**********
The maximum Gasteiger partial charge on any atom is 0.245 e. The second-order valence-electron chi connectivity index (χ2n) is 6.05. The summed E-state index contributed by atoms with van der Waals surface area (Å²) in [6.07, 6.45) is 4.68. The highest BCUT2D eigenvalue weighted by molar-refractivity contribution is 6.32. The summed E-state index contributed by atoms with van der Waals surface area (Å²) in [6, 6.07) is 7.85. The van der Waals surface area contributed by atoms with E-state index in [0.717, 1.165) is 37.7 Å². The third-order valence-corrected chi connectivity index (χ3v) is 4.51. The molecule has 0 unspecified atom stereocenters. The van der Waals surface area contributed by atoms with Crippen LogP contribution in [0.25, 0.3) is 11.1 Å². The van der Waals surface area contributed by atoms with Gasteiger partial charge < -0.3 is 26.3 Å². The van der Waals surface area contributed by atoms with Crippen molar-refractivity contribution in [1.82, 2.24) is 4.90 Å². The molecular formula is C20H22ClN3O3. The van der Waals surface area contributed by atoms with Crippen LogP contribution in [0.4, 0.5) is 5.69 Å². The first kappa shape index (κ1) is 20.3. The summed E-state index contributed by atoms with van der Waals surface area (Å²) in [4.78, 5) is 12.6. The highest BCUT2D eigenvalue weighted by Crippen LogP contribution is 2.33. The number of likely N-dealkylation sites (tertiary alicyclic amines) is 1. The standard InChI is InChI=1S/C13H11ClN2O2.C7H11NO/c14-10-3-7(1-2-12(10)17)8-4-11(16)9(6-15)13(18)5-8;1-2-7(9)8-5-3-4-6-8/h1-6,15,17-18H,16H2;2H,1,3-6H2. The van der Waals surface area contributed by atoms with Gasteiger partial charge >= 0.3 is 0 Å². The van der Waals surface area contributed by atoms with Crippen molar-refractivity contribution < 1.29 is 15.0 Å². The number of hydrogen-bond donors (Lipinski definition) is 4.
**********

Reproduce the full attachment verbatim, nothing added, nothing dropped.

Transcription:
The maximum Gasteiger partial charge on any atom is 0.245 e. The second-order valence-electron chi connectivity index (χ2n) is 6.05. The summed E-state index contributed by atoms with van der Waals surface area (Å²) in [6.07, 6.45) is 4.68. The highest BCUT2D eigenvalue weighted by molar-refractivity contribution is 6.32. The summed E-state index contributed by atoms with van der Waals surface area (Å²) in [6, 6.07) is 7.85. The van der Waals surface area contributed by atoms with E-state index in [0.717, 1.165) is 37.7 Å². The third-order valence-corrected chi connectivity index (χ3v) is 4.51. The molecule has 0 unspecified atom stereocenters. The van der Waals surface area contributed by atoms with Crippen LogP contribution in [0.25, 0.3) is 11.1 Å². The van der Waals surface area contributed by atoms with Gasteiger partial charge < -0.3 is 26.3 Å². The van der Waals surface area contributed by atoms with Crippen molar-refractivity contribution in [1.82, 2.24) is 4.90 Å². The molecular formula is C20H22ClN3O3. The van der Waals surface area contributed by atoms with Crippen LogP contribution in [0.4, 0.5) is 5.69 Å². The first kappa shape index (κ1) is 20.3. The summed E-state index contributed by atoms with van der Waals surface area (Å²) in [4.78, 5) is 12.6. The highest BCUT2D eigenvalue weighted by Crippen LogP contribution is 2.33. The number of likely N-dealkylation sites (tertiary alicyclic amines) is 1. The standard InChI is InChI=1S/C13H11ClN2O2.C7H11NO/c14-10-3-7(1-2-12(10)17)8-4-11(16)9(6-15)13(18)5-8;1-2-7(9)8-5-3-4-6-8/h1-6,15,17-18H,16H2;2H,1,3-6H2. The van der Waals surface area contributed by atoms with Gasteiger partial charge >= 0.3 is 0 Å². The van der Waals surface area contributed by atoms with Crippen molar-refractivity contribution < 1.29 is 15.0 Å². The number of hydrogen-bond donors (Lipinski definition) is 4.